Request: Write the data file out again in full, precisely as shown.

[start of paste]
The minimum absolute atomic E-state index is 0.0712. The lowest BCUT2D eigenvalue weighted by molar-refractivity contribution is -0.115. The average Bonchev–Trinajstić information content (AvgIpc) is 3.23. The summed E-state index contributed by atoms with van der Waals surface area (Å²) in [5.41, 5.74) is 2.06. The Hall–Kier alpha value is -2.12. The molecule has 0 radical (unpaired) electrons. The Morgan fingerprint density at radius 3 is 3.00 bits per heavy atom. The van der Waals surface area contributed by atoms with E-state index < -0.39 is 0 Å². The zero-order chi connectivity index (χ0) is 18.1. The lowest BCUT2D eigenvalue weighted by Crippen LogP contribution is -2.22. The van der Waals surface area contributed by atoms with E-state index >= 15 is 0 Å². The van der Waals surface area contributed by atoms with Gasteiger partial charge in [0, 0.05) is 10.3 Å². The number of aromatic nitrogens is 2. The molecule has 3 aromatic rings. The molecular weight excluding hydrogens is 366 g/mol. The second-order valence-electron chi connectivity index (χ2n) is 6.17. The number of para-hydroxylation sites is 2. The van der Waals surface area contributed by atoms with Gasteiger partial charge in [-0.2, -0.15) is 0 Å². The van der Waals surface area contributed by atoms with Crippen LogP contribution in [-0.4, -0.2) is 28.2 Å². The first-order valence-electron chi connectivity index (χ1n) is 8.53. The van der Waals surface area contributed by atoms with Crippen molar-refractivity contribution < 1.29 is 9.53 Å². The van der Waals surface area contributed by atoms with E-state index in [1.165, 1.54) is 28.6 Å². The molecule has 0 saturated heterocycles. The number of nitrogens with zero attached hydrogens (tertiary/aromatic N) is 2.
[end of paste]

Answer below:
The minimum absolute atomic E-state index is 0.0712. The lowest BCUT2D eigenvalue weighted by molar-refractivity contribution is -0.115. The average Bonchev–Trinajstić information content (AvgIpc) is 3.23. The summed E-state index contributed by atoms with van der Waals surface area (Å²) in [5.41, 5.74) is 2.06. The Hall–Kier alpha value is -2.12. The molecule has 0 radical (unpaired) electrons. The Morgan fingerprint density at radius 3 is 3.00 bits per heavy atom. The van der Waals surface area contributed by atoms with E-state index < -0.39 is 0 Å². The zero-order chi connectivity index (χ0) is 18.1. The lowest BCUT2D eigenvalue weighted by Crippen LogP contribution is -2.22. The van der Waals surface area contributed by atoms with E-state index >= 15 is 0 Å². The van der Waals surface area contributed by atoms with Gasteiger partial charge in [0, 0.05) is 10.3 Å². The number of aromatic nitrogens is 2. The molecule has 3 aromatic rings. The molecular weight excluding hydrogens is 366 g/mol. The second-order valence-electron chi connectivity index (χ2n) is 6.17. The number of para-hydroxylation sites is 2. The van der Waals surface area contributed by atoms with Gasteiger partial charge in [-0.2, -0.15) is 0 Å². The van der Waals surface area contributed by atoms with Crippen LogP contribution in [-0.4, -0.2) is 28.2 Å². The first-order valence-electron chi connectivity index (χ1n) is 8.53. The van der Waals surface area contributed by atoms with Crippen molar-refractivity contribution < 1.29 is 9.53 Å². The van der Waals surface area contributed by atoms with E-state index in [1.165, 1.54) is 28.6 Å². The molecule has 0 saturated heterocycles. The number of nitrogens with zero attached hydrogens (tertiary/aromatic N) is 2.